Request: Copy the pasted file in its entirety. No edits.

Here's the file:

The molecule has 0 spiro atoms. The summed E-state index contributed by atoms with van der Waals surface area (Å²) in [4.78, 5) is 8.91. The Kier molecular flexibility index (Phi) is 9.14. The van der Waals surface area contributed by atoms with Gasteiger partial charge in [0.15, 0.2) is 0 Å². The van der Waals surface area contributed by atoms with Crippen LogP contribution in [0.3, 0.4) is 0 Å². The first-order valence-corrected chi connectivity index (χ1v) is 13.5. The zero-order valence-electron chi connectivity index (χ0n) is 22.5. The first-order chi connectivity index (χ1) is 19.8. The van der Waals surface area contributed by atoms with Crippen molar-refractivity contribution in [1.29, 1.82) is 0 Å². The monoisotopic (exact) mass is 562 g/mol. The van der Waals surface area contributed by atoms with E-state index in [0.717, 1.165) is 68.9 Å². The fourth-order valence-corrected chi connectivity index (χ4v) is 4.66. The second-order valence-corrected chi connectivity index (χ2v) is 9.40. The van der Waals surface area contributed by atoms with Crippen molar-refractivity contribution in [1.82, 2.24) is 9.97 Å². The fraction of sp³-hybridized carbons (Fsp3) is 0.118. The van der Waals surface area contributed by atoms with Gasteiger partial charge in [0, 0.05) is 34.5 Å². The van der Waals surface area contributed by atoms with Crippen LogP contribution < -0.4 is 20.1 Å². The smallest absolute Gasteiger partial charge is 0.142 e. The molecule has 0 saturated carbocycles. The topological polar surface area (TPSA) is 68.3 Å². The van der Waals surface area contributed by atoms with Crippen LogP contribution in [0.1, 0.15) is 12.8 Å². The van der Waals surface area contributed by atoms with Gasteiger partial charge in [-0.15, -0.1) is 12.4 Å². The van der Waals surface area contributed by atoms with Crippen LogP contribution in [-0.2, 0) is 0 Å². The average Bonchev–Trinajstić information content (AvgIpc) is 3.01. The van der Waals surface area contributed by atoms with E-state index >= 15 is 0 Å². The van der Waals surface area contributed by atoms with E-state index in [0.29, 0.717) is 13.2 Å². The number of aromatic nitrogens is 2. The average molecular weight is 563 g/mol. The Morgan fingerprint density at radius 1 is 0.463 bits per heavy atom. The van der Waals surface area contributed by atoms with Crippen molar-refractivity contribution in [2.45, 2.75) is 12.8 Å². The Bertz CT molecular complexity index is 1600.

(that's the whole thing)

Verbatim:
The molecule has 0 spiro atoms. The summed E-state index contributed by atoms with van der Waals surface area (Å²) in [4.78, 5) is 8.91. The Kier molecular flexibility index (Phi) is 9.14. The van der Waals surface area contributed by atoms with Gasteiger partial charge in [0.15, 0.2) is 0 Å². The van der Waals surface area contributed by atoms with Crippen LogP contribution in [0.3, 0.4) is 0 Å². The first-order valence-corrected chi connectivity index (χ1v) is 13.5. The zero-order valence-electron chi connectivity index (χ0n) is 22.5. The first-order chi connectivity index (χ1) is 19.8. The van der Waals surface area contributed by atoms with Crippen molar-refractivity contribution in [1.29, 1.82) is 0 Å². The monoisotopic (exact) mass is 562 g/mol. The van der Waals surface area contributed by atoms with E-state index in [0.717, 1.165) is 68.9 Å². The fourth-order valence-corrected chi connectivity index (χ4v) is 4.66. The second-order valence-corrected chi connectivity index (χ2v) is 9.40. The van der Waals surface area contributed by atoms with Crippen molar-refractivity contribution in [1.82, 2.24) is 9.97 Å². The fraction of sp³-hybridized carbons (Fsp3) is 0.118. The van der Waals surface area contributed by atoms with Gasteiger partial charge in [0, 0.05) is 34.5 Å². The van der Waals surface area contributed by atoms with Crippen LogP contribution < -0.4 is 20.1 Å². The smallest absolute Gasteiger partial charge is 0.142 e. The molecule has 0 saturated carbocycles. The topological polar surface area (TPSA) is 68.3 Å². The van der Waals surface area contributed by atoms with Crippen LogP contribution in [0.1, 0.15) is 12.8 Å². The van der Waals surface area contributed by atoms with Gasteiger partial charge in [-0.15, -0.1) is 12.4 Å². The van der Waals surface area contributed by atoms with Crippen LogP contribution in [-0.2, 0) is 0 Å². The average Bonchev–Trinajstić information content (AvgIpc) is 3.01. The van der Waals surface area contributed by atoms with E-state index >= 15 is 0 Å². The van der Waals surface area contributed by atoms with E-state index in [0.29, 0.717) is 13.2 Å². The number of aromatic nitrogens is 2. The average molecular weight is 563 g/mol. The Morgan fingerprint density at radius 1 is 0.463 bits per heavy atom. The van der Waals surface area contributed by atoms with Crippen molar-refractivity contribution in [2.45, 2.75) is 12.8 Å². The Bertz CT molecular complexity index is 1600.